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With the profound penetration of literary genius, D.H. Lawrence understood the dramatic richness of his own life and transformed vast amounts of autobiographical material into art.

Noted biographer and critic Jeffrey Meyers' splendid accomplishment in "D.H. Lawrence" has been to do justice to the complexities of Lawrence's often controversial character, to be piercingly analytical but objective, and very importantly, to deepen our understanding of Lawrence's works by brilliantly elucidating the numerous significant ways in which the work and the life intersected.However astute, persuasive and thought-provoking Meyers may be on the dazzling range of Lawrence's art, he always keeps the writer's life in masterly view. In addition to the novelistic masterpieces and other forms of fiction, Lawrence's work encompassed plays, poems, critical studies, paintings, translations, essays, travel books and letters. Meyers considers Lawrence "the greatest letter writer in English since Byron and Keats."

One of the pleasures of this biography is the deftness and delicacy with which Meyers, who portrays Lawrence as "the first writer to use Freudian ideas in the English novel," delineates the enduring sources of conflict that resonate in Lawrence's life and art, and that are as basic and epic as love, sex, power and, to a lesser extent, religion. Lawrence's first masterpiece, "Sons and Lovers" (1913), memorably dramatized the destructive power of love.

In describing the late-19th-century English family crucible that so influenced Lawrence's genius, Meyers illuminates the pivotal role of Lawrence's mother, whose obsessive domination of her son, destruction of his love and respect for his father and abhorrence of sex would permanently distort Lawrence's character but give life to his great artistic concerns.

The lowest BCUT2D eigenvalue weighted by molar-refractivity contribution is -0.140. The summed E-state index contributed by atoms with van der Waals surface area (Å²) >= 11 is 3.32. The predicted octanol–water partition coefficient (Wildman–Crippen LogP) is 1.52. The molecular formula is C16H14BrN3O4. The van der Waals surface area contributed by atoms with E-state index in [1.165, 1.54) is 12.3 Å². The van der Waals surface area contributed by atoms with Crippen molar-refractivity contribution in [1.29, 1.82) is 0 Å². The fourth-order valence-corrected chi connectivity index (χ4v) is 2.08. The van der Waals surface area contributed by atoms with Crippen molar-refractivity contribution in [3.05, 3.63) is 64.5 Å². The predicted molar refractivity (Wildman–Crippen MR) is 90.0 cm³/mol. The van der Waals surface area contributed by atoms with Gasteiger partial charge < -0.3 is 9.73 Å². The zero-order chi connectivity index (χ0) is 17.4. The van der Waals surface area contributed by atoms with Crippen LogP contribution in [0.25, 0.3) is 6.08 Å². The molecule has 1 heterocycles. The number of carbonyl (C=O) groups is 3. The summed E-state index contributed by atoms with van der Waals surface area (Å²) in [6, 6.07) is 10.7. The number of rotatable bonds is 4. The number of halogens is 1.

Throughout his life Lawrence would repeat with women - particularly Frieda, his aristocratic German wife - the patterns of dominance and weakness, love and hatred, intense sexual desire and thwarted expression that he established with his mother.

Driving and twisting Lawrence, in addition to his inner conflicts, was his tragically bad health, including the almost lifelong tuberculosis - which would kill him in 1930 at age 44 - malaria, bronchitis, pneumonia and influenza, though nothing prevented his traveling over much of the world.

Admirably, Lawrence, who wrote impulsively but intensely, and revised extensively, used his subconscious sense of an early death to spur his creativity, and his passion for writing gave him years of life beyond the normal range for a tubercular person.

The highly charged eroticism of so much of Lawrence's writing, which resulted in persecution, suppression and critical attack - he privately published his only commercial success, "Lady Chatterley's Lover" (1928) - derived not only from his obsession with love and sexuality but from his unrestrained passion for honesty in all aspects of life. That passion in life alienated many and in art created masterpieces of literature.

Meyers, too, has been honest and eloquent. In "D.H. Lawrence," he has combined superbly detailed research, a fine sense of balance in exploring the brilliant, ugly and beautiful in Lawrence's soul, a critic's appreciation of the Lawrence canon, and a polished and supple style.